‘Simply increasing rebates may not end up with increased bulk billing rates and does not progress the structural form necessary for contemporary primary care,’ he said.
According to Dr Duckett, the bulk billing decline has led to governments considering alternatives such as autonomous pharmacist prescribing, a development he described as ‘unfortunate’, along with ‘telehealth disruptors’, given his preference for ‘an integrated primary care system’.
‘Again, unfortunate in my view, but the horse has bolted on both changes,’ he said.
He called for ‘an immediate down payment’ towards primary care in the May Budget as well as ‘very clear signals’ that more will come in the very near future.
In response to a reporter’s question about what it would take to fix the system, Dr Higgins called for an immediate rebate rise of 20%.
She cited a Pricewaterhouse Coopers report outlining the potential benefits of greater general practice investment.
‘Now, just a little bit of context,’ she said.
‘There [was] $2 billion ripped out of general practice during the Medicare freeze. The cost of running the hospital in the Gold Coast – one hospital in all of Australia – is $2 billion per annum, so we need to get some perspective around what investment looks like and how much money we’re spending.’
The RACGP President said that tripling the bulk billing incentive – a key advocacy request from the college – would lift bulk billing rates and help more vulnerable patients access care.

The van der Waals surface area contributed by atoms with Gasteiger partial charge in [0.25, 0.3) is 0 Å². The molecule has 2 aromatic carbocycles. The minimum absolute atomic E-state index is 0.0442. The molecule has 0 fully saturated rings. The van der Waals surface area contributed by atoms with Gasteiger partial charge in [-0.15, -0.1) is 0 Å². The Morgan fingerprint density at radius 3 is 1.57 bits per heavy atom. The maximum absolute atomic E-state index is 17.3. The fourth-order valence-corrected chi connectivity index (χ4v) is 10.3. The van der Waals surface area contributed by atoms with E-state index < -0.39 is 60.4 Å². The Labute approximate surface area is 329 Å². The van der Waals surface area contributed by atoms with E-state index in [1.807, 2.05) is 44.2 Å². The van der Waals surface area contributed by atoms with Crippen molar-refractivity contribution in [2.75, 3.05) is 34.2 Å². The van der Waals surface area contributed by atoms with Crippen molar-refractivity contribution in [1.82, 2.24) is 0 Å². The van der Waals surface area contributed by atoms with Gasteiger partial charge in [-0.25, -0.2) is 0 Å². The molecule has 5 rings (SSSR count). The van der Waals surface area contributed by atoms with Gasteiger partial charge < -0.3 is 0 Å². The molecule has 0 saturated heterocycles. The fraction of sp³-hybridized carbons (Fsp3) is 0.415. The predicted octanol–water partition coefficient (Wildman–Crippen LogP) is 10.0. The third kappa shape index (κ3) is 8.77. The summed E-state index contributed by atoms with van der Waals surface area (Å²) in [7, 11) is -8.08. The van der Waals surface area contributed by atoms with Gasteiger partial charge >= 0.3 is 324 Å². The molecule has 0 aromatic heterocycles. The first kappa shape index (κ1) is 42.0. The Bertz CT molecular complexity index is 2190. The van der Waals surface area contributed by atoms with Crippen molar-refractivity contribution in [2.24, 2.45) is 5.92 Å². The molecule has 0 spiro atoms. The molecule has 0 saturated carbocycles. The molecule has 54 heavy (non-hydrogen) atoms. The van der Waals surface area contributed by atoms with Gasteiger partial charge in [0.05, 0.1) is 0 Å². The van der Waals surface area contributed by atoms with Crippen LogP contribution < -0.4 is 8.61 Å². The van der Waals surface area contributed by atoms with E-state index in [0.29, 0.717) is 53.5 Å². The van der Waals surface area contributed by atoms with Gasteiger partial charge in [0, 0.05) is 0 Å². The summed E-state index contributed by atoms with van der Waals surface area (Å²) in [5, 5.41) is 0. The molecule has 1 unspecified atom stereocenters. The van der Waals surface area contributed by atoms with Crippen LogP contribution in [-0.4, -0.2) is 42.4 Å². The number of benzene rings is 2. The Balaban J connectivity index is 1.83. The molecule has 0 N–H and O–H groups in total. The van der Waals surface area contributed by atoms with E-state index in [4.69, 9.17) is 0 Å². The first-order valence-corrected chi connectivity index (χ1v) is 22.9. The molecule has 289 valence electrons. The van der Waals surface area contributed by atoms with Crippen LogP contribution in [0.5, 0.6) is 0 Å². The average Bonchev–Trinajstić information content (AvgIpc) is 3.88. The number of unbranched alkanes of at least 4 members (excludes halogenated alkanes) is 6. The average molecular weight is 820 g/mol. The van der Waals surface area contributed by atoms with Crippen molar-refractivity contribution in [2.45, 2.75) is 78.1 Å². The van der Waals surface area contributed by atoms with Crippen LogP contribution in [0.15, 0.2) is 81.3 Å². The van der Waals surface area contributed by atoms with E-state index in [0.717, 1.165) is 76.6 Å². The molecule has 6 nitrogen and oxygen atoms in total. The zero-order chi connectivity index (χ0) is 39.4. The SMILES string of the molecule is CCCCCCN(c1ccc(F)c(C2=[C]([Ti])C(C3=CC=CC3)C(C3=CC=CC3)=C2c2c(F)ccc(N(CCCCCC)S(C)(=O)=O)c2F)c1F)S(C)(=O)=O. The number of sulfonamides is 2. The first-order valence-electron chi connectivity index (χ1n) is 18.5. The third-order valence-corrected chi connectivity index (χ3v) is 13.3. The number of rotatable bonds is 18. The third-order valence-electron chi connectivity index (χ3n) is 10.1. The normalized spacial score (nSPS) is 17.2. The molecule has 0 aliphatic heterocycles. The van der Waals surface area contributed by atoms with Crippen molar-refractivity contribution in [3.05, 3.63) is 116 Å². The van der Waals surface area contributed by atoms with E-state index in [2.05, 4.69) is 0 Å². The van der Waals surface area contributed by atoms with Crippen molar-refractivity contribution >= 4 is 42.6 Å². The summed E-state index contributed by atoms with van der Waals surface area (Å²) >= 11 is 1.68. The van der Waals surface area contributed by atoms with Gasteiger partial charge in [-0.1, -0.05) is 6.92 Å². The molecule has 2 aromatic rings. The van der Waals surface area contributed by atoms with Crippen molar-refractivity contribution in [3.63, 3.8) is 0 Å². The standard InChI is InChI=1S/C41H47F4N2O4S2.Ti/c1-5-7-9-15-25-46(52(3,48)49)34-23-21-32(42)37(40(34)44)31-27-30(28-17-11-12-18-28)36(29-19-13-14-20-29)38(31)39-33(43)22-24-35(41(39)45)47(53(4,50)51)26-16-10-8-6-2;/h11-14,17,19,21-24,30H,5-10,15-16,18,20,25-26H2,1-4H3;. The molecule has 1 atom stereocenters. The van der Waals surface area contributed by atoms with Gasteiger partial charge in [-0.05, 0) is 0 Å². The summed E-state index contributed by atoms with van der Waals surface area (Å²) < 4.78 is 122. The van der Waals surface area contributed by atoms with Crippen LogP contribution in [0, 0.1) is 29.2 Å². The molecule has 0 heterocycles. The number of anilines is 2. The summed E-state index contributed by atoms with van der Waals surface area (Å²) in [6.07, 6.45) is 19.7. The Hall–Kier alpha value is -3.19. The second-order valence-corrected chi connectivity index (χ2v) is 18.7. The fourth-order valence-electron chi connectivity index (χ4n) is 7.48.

Another question probed at the influence of the rise in rise in corporate ownership of general practice, with Dr Duckett saying it is having an impact.
‘In corporate ownership, the bottom line becomes extraordinarily important,’ he said. ‘And so response to the divergence of the cost of providing care, and the revenue you’re getting through bulk billing becomes more and more important.
‘I think the corporate ownership makes the situation way more acute.’
Dr Higgins said she opened her own clinic in Mackay to give fellow GPs in her area the opportunity to conduct the type of medicine they wished to practice. She referenced the college’s call for longer consultation funding, which was one of the headline recommendations from the Strengthening Medicare Taskforce.
‘There’s different corporates, and there’s different styles,’ she said. ‘But that model that we’re describing is actually driven by the funding of the system which rewards high throughput, rapid medicine.
‘Because … the longer you spend with a patient, you’re penalised as a doctor. So it’s the model that’s actually the problem, and that’s part of the reform that we’re asking for.’
The full National Press Club speeches and panel discussion are available on ABC iView.
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Dr Inanch Mehmet   9/02/2023 6:53:01 PM

They need to double the rebate ! Not 20%

Dr William James Hare   9/02/2023 9:56:35 PM

In Victoria, an attendance at a public hospital costs governments $500-600 , to attend a GP costs governments $40! Governments need to know GPs save then $460 per attendance. GPs need to charge what they are worth, Remember Medicare is just a monopoly insurance company to refund patients against ewhat the doctor charges.
We don't want Primary Health Networks funding us nor competitors-nurses etc. We have always largely practiced preventative medicine-virtually every consult is to prevent illness. Everyone wants to take some of our share of the health care pie-pharmacists, psychologists, etc. The patients just want to get a higher re-imbusement of their medical fees from the monopoly insurance company-Medicare. Let us push for allowing insurance companies to offer gap insurance as they do for physios, optometrists etc. We don't want blended payments-just higher rebates for our patients